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Sandy Alcantara effective in return from biceps injury

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ATLANTA — Every postgame interview, Marlins ace Sandy Alcantara opens by thanking God for keeping him healthy. Although the result didn’t go in his favor Wednesday night in a 6-4 loss to the Braves at Truist Park, that sentiment was more true than ever.

Initially scheduled to pitch Saturday in Cleveland, the Marlins pushed back Alcantara to Wednesday due to mild right biceps tendinitis, marking the first time in his Major League career that he missed a start due to an arm-related injury. He landed on the injured list due to a right axillary (armpit) infection in 2018, caught COVID-19 in ’20 and went on the bereavement list in ’21.

“I always want to say thanks [to] God for everything — doesn’t matter good day, bad day — you get [to be] here every year,” Alcantara said. “Hopefully, I’m here now. I’m back. I feel so happy.”

After a 10-day hiatus, Alcantara was in vintage form through five innings, needing just 67 pitches and not permitting a baserunner to reach scoring position. He maxed out at 99.4 mph, and velocities for his four-seamer (97.9 mph), sinker (97.3 mph) and changeup (91.4 mph) were on par with his season averages.

“He’s throwing 99 [mph] wherever he wants it,” Braves manager Brian Snitker said. “He’s one of the best in the game for sure. It was good to see him elevate his pitch count and get in trouble that one inning, because it’s always kind of nice when you see him leaving.”

Alcantara lost his command in the sixth, starting with Ronald Acuña Jr.’s leadoff homer on a first-pitch middle-middle sinker. Two batters later, Austin Riley doubled on a middle-middle slider. Alcantara was then chased following back-to-back two-out walks. Huascar Brazoban took over and surrendered an RBI single to Vaughn Grissom, but García limited the damage by throwing out Eddie Rosario at home to preserve a 4-2 lead.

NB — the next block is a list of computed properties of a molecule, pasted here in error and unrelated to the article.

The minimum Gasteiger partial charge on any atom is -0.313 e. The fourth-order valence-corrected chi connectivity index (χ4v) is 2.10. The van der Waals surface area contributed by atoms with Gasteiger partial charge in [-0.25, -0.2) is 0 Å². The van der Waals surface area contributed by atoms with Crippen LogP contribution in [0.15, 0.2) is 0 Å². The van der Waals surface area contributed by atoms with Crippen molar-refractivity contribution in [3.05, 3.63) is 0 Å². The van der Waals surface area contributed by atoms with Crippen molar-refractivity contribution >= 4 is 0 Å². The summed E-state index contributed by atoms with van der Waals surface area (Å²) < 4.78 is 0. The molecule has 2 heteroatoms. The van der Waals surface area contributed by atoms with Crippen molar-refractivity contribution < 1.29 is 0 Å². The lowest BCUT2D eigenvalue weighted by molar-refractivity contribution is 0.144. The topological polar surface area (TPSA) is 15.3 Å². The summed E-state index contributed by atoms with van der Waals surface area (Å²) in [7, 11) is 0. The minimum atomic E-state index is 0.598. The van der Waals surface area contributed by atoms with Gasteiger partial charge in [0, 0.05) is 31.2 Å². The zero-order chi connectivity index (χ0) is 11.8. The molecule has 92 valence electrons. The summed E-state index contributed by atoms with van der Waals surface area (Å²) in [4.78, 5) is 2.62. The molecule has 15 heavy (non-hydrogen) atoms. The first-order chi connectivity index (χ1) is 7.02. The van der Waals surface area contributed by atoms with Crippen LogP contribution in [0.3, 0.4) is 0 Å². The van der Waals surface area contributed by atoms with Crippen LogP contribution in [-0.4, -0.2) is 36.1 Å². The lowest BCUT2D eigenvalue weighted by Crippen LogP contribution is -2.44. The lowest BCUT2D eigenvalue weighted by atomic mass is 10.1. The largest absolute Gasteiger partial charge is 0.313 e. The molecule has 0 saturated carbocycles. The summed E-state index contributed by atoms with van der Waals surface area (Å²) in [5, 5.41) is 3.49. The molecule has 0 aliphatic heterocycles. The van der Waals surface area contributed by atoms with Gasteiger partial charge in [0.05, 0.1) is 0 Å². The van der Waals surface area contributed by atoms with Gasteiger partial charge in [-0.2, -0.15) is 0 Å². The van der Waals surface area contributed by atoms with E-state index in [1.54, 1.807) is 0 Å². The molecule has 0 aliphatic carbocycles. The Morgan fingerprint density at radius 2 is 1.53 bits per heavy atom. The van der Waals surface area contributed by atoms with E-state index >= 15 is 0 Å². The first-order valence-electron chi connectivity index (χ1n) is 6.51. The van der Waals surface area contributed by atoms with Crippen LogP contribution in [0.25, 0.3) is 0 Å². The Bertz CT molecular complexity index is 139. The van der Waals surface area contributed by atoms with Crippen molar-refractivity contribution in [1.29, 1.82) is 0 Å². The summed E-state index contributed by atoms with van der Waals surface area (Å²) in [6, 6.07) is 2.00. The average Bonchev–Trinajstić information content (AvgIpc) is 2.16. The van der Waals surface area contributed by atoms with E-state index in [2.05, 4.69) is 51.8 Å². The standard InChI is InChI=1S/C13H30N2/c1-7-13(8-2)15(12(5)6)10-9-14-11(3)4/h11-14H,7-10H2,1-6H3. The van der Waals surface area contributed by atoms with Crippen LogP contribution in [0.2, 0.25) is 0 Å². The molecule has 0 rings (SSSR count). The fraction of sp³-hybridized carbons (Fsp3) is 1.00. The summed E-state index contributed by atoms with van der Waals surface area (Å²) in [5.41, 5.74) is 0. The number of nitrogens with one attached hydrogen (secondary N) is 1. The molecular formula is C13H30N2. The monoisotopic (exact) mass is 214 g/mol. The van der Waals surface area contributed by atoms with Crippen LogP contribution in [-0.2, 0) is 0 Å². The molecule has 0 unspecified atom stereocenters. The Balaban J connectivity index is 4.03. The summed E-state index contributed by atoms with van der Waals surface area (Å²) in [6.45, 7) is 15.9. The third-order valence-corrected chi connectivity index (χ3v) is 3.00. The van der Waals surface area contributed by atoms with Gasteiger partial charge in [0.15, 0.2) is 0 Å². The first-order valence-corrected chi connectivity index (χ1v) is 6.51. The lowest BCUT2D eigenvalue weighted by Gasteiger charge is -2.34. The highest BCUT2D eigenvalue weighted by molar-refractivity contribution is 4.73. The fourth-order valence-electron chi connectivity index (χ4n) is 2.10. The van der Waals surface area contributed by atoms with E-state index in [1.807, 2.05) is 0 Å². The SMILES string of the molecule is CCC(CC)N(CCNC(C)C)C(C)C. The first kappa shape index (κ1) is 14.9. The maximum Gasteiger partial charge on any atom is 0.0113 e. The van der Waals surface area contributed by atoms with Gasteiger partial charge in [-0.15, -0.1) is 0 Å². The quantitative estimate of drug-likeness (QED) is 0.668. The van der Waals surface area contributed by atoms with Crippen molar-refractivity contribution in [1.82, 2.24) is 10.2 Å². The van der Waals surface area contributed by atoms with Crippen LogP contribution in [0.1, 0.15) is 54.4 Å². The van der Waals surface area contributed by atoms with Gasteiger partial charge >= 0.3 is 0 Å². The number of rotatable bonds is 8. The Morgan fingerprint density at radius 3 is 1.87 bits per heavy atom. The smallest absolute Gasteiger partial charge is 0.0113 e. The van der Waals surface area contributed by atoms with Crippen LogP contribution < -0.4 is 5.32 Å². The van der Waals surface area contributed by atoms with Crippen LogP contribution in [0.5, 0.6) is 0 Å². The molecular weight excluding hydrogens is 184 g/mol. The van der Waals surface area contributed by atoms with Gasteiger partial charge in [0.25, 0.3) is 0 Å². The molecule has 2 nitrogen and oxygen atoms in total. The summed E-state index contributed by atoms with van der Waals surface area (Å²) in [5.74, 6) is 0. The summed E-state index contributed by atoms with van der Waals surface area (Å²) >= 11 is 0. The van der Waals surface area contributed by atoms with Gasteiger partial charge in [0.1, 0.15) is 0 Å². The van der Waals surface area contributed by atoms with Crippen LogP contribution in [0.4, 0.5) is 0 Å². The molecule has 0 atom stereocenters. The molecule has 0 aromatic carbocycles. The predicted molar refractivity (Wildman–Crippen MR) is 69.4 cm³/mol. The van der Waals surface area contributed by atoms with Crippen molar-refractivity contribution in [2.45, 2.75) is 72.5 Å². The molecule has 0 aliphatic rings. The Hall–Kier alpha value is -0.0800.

Más o menos (more or less),” Alcantara said of his outing. “I don’t like to get out of the game like that. Walking a couple people, that made me feel so bad. You said it. I just want to finish that inning. But I got frustrated when I walked back-to-back people. I don’t get mad about [manager Skip Schumaker taking me out] because I know I’ve got less than 90 pitches today, because I was sitting down for nine or 10 days. I understand that.”

Bally Sports Florida’s Rod Allen said on the broadcast that Alcantara’s issues were mechanical, according to pitching coach Mel Stottlemyre Jr. Alcantara’s glove was dropping too fast, which resulted in a bad arm slot that kept his pitches up in the zone. With extra time to correct that, Alcantara located down in the zone at a season-high 53.4% clip.

So what led to Alcantara’s abrupt exit? Had he run out of gas? Did a 15-minute top of the sixth have an effect?

“I don’t know about running out of gas,” Schumaker said. “I never think Sandy’s running out of gas. He’s too conditioned for that. I felt like he was just digging in that inning, and with everything that happened, kind of a longer inning, he hasn’t pitched in a while. Felt like [Brazoban] was a good matchup for Grissom right there. Luckily, Avi threw [Rosario] out, but I think that was kind of what we were circling.”

Outside of his shutout on April 4 against the Twins, the reigning NL Cy Young Award winner has posted a 7.17 ERA in his other four starts and has completed six innings in only one of them. 

Wednesday marked a step in the right direction, despite Miami losing its fourth straight. Alcantara feels healthy, crediting the training staff for “everything [feeling] good” in his quick return to the mound.

“I see 97 and 99 [mph] with good sink, and I think his depth on his changeup was really good today,” Schumaker said. “His slider was really good today. Again, I don’t worry about Sandy. I don’t think it’s anything. We were maybe slightly concerned about the bicep a few days ago. Now, that’s in the past, and he’s ready to go. And that felt like more vintage Sandy today, and so I’ll take that version any day.”

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